This instructable is intended to show you how to make several different filter circuits, in particular, low pass and high pass filters, along with a discussion of notch/trap filters and bandpass filters.

What are Filters?

So what is a filter and why would you ever want to build one? Well, you might not end up building any of these circuits by themselves, but you may find yourself integrating them into more complex circuits. You already know what everyday filters do (e.g. air filters, water filters); electronic filters are no different. They take some signal, which in this case is a voltage signal composed of one or many frequencies, and filter out frequencies in a specific range.

High and Low Pass Filters

High pass filters are circuits used to remove low frequency signals and allow high frequency signals. Low pass filters do the opposite and are used to remove high frequency signals and allow through low frequency signals.


High pass filters are often used in speakers to filter out bass from an audio signal being sent to a tweeter, which could be damaged by the low frequency bass signals. They are also used to remove DC offset or DC bias from a signal, which could otherwise harm amplifiers and other electronic devices. In contrast, low pass filters can be used to filter out high frequency signals in audio being sent to subwoofers that can't efficiently reproduce the high-frequency parts of the audio signal. They are also used in devices such as in the tone knob of an electric guitar (to filter out treble), or in analog synthesizers.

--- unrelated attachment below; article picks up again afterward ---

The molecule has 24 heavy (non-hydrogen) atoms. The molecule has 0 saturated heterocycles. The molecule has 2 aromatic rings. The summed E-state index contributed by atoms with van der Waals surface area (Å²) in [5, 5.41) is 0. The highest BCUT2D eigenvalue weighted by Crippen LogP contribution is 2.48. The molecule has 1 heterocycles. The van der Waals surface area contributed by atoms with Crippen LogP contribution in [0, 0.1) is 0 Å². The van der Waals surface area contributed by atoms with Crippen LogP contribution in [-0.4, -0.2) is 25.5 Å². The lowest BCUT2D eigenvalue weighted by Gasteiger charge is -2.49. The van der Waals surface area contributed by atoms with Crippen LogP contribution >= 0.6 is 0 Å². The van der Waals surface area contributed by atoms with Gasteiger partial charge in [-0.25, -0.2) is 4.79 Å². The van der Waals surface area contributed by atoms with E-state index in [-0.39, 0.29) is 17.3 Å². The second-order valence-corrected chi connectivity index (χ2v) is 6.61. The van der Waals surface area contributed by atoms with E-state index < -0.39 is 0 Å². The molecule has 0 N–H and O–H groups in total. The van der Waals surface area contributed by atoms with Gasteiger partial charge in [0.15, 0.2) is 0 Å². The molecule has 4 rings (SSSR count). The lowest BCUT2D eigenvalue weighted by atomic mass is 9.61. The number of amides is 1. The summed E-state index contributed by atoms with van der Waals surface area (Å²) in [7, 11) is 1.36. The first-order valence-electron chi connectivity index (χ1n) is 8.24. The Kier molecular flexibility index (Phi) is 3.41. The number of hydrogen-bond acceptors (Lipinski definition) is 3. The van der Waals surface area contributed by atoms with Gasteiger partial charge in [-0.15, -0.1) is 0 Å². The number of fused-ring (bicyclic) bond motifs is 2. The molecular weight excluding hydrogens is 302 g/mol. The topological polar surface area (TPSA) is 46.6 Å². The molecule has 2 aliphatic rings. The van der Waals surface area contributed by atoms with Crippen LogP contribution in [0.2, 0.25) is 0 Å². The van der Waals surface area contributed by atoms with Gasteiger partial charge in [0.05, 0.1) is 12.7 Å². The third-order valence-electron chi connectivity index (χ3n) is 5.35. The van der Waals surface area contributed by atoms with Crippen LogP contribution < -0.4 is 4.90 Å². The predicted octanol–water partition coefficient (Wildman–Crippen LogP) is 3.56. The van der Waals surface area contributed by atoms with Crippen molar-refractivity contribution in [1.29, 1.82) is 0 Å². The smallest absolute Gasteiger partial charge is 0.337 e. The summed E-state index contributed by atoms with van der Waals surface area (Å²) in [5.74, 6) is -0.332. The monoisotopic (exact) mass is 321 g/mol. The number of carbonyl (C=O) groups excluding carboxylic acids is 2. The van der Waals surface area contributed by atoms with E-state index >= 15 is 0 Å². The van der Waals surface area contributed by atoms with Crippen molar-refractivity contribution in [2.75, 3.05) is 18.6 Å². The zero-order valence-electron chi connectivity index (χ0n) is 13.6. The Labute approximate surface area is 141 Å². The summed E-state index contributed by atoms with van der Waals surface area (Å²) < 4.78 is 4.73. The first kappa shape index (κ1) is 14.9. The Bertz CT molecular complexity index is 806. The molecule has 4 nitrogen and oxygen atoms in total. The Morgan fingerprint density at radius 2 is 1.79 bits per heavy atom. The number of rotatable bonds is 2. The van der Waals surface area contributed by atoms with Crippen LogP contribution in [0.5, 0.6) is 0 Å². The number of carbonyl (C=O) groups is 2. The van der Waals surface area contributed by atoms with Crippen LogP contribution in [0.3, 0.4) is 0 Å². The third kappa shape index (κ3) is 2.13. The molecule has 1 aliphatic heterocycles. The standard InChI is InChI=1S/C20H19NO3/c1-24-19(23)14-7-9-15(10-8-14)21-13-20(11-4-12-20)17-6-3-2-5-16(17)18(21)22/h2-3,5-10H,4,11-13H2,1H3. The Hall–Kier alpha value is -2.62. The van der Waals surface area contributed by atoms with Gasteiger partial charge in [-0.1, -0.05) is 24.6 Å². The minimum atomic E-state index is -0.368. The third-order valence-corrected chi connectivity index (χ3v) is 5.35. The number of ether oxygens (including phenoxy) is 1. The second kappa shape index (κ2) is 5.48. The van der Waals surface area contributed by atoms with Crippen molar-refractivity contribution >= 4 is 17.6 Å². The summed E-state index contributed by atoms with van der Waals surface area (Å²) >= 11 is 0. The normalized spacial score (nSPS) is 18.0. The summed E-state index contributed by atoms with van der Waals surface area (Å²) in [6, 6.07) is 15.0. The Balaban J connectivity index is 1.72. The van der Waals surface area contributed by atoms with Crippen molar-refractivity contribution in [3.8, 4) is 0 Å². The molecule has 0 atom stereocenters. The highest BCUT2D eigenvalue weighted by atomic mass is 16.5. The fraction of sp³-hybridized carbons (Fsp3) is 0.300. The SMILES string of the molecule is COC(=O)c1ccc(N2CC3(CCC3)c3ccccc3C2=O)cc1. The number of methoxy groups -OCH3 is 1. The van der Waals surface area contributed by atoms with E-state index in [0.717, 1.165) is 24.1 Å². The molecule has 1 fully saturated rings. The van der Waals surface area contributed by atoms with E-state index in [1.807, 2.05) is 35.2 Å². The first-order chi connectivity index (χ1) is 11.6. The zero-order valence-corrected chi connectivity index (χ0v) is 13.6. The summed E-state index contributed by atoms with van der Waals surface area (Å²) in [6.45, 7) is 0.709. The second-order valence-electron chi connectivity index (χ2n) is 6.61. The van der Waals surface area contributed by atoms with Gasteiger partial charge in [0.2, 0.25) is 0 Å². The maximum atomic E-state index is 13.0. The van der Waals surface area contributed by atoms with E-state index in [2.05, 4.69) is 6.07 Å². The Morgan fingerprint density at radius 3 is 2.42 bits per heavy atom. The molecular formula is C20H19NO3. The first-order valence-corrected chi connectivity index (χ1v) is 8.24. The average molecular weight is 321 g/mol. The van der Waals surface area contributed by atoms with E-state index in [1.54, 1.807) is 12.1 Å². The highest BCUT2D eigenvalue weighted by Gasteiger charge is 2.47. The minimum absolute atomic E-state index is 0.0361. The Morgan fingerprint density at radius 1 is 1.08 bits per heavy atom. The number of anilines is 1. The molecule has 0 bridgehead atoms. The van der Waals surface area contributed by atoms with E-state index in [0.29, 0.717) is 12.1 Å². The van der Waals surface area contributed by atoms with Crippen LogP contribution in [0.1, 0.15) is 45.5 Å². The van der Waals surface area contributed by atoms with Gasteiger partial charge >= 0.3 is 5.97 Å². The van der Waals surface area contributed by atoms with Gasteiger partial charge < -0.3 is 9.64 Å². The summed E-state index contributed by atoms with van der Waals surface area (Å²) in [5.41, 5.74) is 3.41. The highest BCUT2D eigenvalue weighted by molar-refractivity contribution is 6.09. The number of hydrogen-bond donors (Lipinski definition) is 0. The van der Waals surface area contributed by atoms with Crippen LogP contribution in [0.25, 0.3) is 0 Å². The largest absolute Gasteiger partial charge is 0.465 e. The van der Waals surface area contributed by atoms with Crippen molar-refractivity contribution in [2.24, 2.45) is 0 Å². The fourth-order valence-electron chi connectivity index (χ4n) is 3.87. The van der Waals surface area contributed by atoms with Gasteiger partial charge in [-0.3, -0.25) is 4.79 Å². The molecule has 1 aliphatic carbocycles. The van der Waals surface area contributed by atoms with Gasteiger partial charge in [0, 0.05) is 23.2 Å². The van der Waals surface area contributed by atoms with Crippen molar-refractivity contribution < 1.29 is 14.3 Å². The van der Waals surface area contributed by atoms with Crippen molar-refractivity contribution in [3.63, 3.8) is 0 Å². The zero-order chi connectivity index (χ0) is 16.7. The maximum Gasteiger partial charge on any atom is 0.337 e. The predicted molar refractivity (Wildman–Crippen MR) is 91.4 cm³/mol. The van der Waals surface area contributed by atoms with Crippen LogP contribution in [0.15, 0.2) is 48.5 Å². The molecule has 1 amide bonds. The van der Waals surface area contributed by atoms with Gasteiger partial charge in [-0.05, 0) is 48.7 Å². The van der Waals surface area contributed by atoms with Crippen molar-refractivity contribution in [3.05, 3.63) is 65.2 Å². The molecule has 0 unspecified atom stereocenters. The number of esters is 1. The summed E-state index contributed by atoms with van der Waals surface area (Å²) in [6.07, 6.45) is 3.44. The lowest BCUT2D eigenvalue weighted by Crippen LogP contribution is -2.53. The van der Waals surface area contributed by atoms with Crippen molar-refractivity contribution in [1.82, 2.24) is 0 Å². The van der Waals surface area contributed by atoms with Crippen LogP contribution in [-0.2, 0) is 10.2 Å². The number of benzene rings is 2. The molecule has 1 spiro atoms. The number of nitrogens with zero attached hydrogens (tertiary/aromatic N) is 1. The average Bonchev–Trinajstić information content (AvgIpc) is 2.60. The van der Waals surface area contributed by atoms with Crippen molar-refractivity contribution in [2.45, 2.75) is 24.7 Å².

Other Filters

Two other filter circuits that we will briefly discuss are the notch and bandpass filters. Notch filters are used to filter out a very specific range of frequencies, for example to filter out interference of a particular frequency if you happen to live next to a radio station. Bandpass filters do the opposite and will filter out everything but frequencies in a narrow range, and are thus used in radios to tune in to a specific frequency.

Step 1: The High Pass Filter

What You Need

What you put into the circuit:

  • One capacitor with capacitance C (in F).
  • One resistor with resistance R (in Ω).
  • An input signal (ours came from a function generator).
  • An oscilloscope (for testing).

What you get out of the circuit:

  • A filtered output signal.

How to Build the Circuit

high pass circuit diagram

Where do the parts go?